What Is a Home Equity Line of Credit?

What Is a Home Equity Line of Credit?

Are you a current homeowner looking for a supplemental form of income? There are loan options that exist that can allow you to access the equity that has built up in your home in exchange for credit or cash. One great type of option that lets borrowers tap into home equity is known as a home equity line of credit, or HELOC. If you own a home in and around the areas of Knoxville, Maryville, Lenoir City, or Oak Ridge, Tennessee, and want to learn more about your mortgage options, Foundation is here to help. Continue reading to learn if a HELOC is right for you.

Home Equity Line of Credit: Essential Information

A HELOC can be described as a second mortgage that allows a current homeowner to borrow against the equity of their home and use that money as a line of credit that eventually is paid back. The amount of home equity you have can be determined by subtracting the amount that you still owe on a loan from the total amount that your home is worth. Each time a borrower makes a mortgage payment, the amount of home that they own grows, making it possible to utilize that investment as a source of income after an adequate amount of equity has built up.

How Does HELOC Work?

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A Home Equity Line of Credit (HELOC) is a type of revolving credit that allows homeowners to borrow against the equity they have built in their property. It’s similar to a credit card in that it provides a credit limit that you can borrow from, repay, and borrow from again. HELOCs are often used for home improvements, debt consolidation, education expenses, and other large expenses. Here’s how a HELOC generally works:

Equity Assessment: To qualify for a HELOC, you need to have equity in your home. Equity is the difference between the current market value of your home and the outstanding balance on your mortgage.

Application and Approval: Apply for a HELOC through a bank, credit union, or other financial institution. The lender will evaluate your credit score, income, and the value of your home to determine your eligibility and credit limit.

Credit Limit: If approved, you’ll be given a credit limit, which is the maximum amount you can borrow using the HELOC. This limit is typically a percentage of your home’s appraised value, minus any outstanding mortgage balance.

Draw Period: The draw period is the timeframe during which you can access the funds from your HELOC. It’s usually several years long, often around 10 years. During this period, you can borrow funds up to your credit limit and repay them as needed.

Variable Interest Rate: Most HELOCs have variable interest rates that are tied to a benchmark, such as the prime rate. As the benchmark rate changes, your interest rate and monthly payments can fluctuate. Some lenders offer options to convert to a fixed rate for a portion of your balance.

Interest Payments: During the draw period, you’ll make monthly interest payments on the outstanding balance you’ve borrowed. These payments can vary based on the interest rate and the amount you’ve borrowed.

Repayment Period: After the draw period ends, you enter the repayment period, which is usually around 10 to 20 years. During this phase, you can no longer borrow from the HELOC, and you begin repaying both the principal and interest. Monthly payments during the repayment period are higher than during the draw period.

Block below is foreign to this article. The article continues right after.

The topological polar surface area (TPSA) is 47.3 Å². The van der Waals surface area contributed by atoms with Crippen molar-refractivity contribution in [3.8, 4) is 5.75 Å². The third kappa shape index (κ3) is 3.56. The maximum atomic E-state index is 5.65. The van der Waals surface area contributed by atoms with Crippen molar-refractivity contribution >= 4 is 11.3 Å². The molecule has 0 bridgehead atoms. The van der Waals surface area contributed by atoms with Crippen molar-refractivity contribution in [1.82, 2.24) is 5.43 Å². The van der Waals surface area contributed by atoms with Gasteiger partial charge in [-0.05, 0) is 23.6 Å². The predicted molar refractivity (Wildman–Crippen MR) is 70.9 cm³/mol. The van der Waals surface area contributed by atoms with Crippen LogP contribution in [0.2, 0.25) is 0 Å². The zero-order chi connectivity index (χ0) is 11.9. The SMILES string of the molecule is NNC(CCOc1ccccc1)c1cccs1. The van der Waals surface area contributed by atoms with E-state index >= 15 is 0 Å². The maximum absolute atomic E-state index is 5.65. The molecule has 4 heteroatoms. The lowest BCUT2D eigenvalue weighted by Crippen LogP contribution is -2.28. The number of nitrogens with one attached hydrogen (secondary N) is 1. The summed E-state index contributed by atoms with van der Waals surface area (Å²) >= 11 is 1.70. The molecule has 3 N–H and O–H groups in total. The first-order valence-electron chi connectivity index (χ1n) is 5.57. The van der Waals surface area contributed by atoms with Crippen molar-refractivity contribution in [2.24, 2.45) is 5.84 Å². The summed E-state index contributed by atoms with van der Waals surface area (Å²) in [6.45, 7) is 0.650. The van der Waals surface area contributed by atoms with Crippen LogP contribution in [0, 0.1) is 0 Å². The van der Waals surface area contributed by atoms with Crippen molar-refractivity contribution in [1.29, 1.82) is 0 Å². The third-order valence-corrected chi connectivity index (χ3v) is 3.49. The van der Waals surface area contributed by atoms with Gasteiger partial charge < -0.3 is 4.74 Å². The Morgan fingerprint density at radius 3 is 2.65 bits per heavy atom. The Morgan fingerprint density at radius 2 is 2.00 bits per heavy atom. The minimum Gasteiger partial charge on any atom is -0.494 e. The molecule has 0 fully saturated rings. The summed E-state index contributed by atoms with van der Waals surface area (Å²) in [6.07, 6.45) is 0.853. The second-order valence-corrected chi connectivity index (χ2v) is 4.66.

Accessing Funds: You can access funds from your HELOC by writing checks, using a debit card, or transferring funds online from the HELOC account to your regular bank account.

Revolving Credit: Just like a credit card, as you repay the borrowed amount, your available credit is replenished. This makes the HELOC a revolving line of credit that you can use again as needed during the draw period.

Use of Funds: You can use HELOC funds for various purposes, such as home improvements, education expenses, medical bills, debt consolidation, or any other large expenses. However, it’s important to use the funds responsibly and avoid overextending yourself financially.

Collateral: Your home serves as collateral for the HELOC. This means that if you’re unable to repay the loan, the lender could potentially foreclose on your property.

Fees: Be aware of potential fees associated with HELOCs, such as annual fees, origination fees, and closing costs. Make sure to understand these costs before signing up for a HELOC.

HELOCs offer flexibility and can be a useful financial tool, but it’s important to use them wisely and have a clear repayment plan. If you’re considering a HELOC, carefully review the terms, understand the potential risks, and consult with financial professionals to determine if it’s the right option for your needs and financial situation.

Home Equity Line of Credit Requirements

In order to qualify for a HELOC, there are certain qualifications that must be met, including:

  • A debt-to-income ratio of 43% or lower
  • A credit score of 620 or above
  • Most lenders will want you to have at least 15 to 20 percent equity in your home

If you are interested in learning more about a home equity line of credit in Knoxville, Maryville, Lenoir City, Oak Ridge, or Gatlinburg, Tennessee, contact Foundation Mortgage today for a consultation.


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